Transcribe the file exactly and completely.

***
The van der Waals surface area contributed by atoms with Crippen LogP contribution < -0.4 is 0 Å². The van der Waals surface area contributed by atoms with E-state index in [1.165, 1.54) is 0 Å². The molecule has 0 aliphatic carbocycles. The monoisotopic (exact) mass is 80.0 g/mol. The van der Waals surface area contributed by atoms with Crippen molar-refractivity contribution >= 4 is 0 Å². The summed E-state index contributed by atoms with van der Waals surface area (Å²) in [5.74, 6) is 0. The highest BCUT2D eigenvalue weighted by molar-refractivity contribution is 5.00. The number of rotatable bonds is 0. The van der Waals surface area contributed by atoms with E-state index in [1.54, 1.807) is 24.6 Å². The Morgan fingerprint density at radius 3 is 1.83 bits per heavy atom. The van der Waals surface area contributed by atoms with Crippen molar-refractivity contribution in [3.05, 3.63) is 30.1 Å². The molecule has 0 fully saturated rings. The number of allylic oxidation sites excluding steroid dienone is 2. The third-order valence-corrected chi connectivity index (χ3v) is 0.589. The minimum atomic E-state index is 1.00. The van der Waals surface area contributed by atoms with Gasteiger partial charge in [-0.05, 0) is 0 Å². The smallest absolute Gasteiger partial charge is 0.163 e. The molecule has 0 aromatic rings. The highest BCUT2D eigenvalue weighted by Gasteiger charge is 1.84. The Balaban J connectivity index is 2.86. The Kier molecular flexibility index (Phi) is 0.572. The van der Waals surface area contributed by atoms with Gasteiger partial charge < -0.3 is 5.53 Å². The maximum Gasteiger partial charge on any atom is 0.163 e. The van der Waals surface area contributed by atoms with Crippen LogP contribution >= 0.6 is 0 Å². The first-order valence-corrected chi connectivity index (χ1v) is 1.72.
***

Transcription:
The van der Waals surface area contributed by atoms with Crippen LogP contribution < -0.4 is 0 Å². The van der Waals surface area contributed by atoms with E-state index in [1.165, 1.54) is 0 Å². The molecule has 0 aliphatic carbocycles. The monoisotopic (exact) mass is 80.0 g/mol. The van der Waals surface area contributed by atoms with Crippen molar-refractivity contribution >= 4 is 0 Å². The summed E-state index contributed by atoms with van der Waals surface area (Å²) in [5.74, 6) is 0. The highest BCUT2D eigenvalue weighted by molar-refractivity contribution is 5.00. The number of rotatable bonds is 0. The van der Waals surface area contributed by atoms with E-state index in [1.54, 1.807) is 24.6 Å². The Morgan fingerprint density at radius 3 is 1.83 bits per heavy atom. The van der Waals surface area contributed by atoms with Crippen molar-refractivity contribution in [3.05, 3.63) is 30.1 Å². The molecule has 0 fully saturated rings. The number of allylic oxidation sites excluding steroid dienone is 2. The third-order valence-corrected chi connectivity index (χ3v) is 0.589. The minimum atomic E-state index is 1.00. The van der Waals surface area contributed by atoms with Gasteiger partial charge in [-0.05, 0) is 0 Å². The smallest absolute Gasteiger partial charge is 0.163 e. The molecule has 0 aromatic rings. The highest BCUT2D eigenvalue weighted by Gasteiger charge is 1.84. The Balaban J connectivity index is 2.86. The Kier molecular flexibility index (Phi) is 0.572. The van der Waals surface area contributed by atoms with Gasteiger partial charge < -0.3 is 5.53 Å². The maximum Gasteiger partial charge on any atom is 0.163 e. The van der Waals surface area contributed by atoms with Crippen LogP contribution >= 0.6 is 0 Å². The first-order valence-corrected chi connectivity index (χ1v) is 1.72.